But we just mailed the manuscript, and although I now have magazine stories to complete, I assume I’ll be able to squeeze in several blocks of uninterrupted time.  With that hope in mind, I’m also going to take time to post few images of the activities we’ve been enjoying the last ten days.


About five days ago, friends and I made the short drive to a trail that ascends Rattlesnake Mountain. Our goal was not to climb the mountain, simply to ascend far enough to see what vegetation we might see in bloom, and to get a perspective of Dry Clark Lake.


Close up of barrel cactus as seen five days ago while climbing Rattlesnake Mountain. Many other of its kind also in bloom.


Dry Clark Lake is appropriately named for once the valley was full of water.  Since coming here it has provided me with photo opportunities, particularly following sustained rain, for then the fairy shrimp emerge, and by using specialized strobe techniques, I’ve been able to obtain frame-filling shots.  At any rate, several thousand years ago the valley’s geomorphology held water when the skies opened creating a lake.  But now it is dry.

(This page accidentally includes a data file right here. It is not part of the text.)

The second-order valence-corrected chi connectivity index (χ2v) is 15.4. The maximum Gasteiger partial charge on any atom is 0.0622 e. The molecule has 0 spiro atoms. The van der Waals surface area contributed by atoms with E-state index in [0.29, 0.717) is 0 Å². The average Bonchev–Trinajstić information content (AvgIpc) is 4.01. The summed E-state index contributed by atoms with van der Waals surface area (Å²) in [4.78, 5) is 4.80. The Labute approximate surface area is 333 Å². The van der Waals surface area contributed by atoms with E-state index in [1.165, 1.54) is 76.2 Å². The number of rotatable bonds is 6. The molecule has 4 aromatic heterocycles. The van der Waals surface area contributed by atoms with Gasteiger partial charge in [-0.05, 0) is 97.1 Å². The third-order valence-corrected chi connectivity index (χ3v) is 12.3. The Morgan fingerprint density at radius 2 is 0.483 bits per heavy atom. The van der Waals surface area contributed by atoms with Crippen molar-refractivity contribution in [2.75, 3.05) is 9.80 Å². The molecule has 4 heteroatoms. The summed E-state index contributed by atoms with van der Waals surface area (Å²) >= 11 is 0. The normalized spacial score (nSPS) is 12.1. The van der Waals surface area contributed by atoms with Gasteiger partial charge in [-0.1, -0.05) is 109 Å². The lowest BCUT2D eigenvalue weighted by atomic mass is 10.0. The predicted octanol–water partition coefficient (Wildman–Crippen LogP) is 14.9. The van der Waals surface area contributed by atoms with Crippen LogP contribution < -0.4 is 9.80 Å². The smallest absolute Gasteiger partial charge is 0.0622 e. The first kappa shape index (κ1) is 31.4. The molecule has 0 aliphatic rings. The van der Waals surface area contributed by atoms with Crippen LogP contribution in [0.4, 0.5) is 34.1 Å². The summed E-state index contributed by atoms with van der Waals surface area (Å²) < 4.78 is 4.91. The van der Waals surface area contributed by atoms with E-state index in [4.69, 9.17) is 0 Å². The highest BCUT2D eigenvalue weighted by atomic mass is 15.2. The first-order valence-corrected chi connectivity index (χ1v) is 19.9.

In fact it is so dry that this year naturalists say it won’t be much of a flower year, and though that does seem to be the case, nevertheless many of the barrel cactus stands were in bloom. Combine that with the views our climb offered of the old dried up lake and I must say that our day on the Rattlesnake was most enjoyable.






*Desert Five Spot and the Function of Beauty



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Are Volunteers In Anza Borrego the Nation’s Most Talented?

posted: February 13th, 2012 | by:Bert

TonyFeather-4-1©Bert Gildart: Anza Borrego has the largest volunteer program in California, something that may not be too surprising when one realizes that it is the nation’s largest contiguous state park.  The key word is contiguous as Adirondacks State Park in New York contains more land, but the segments are scattered.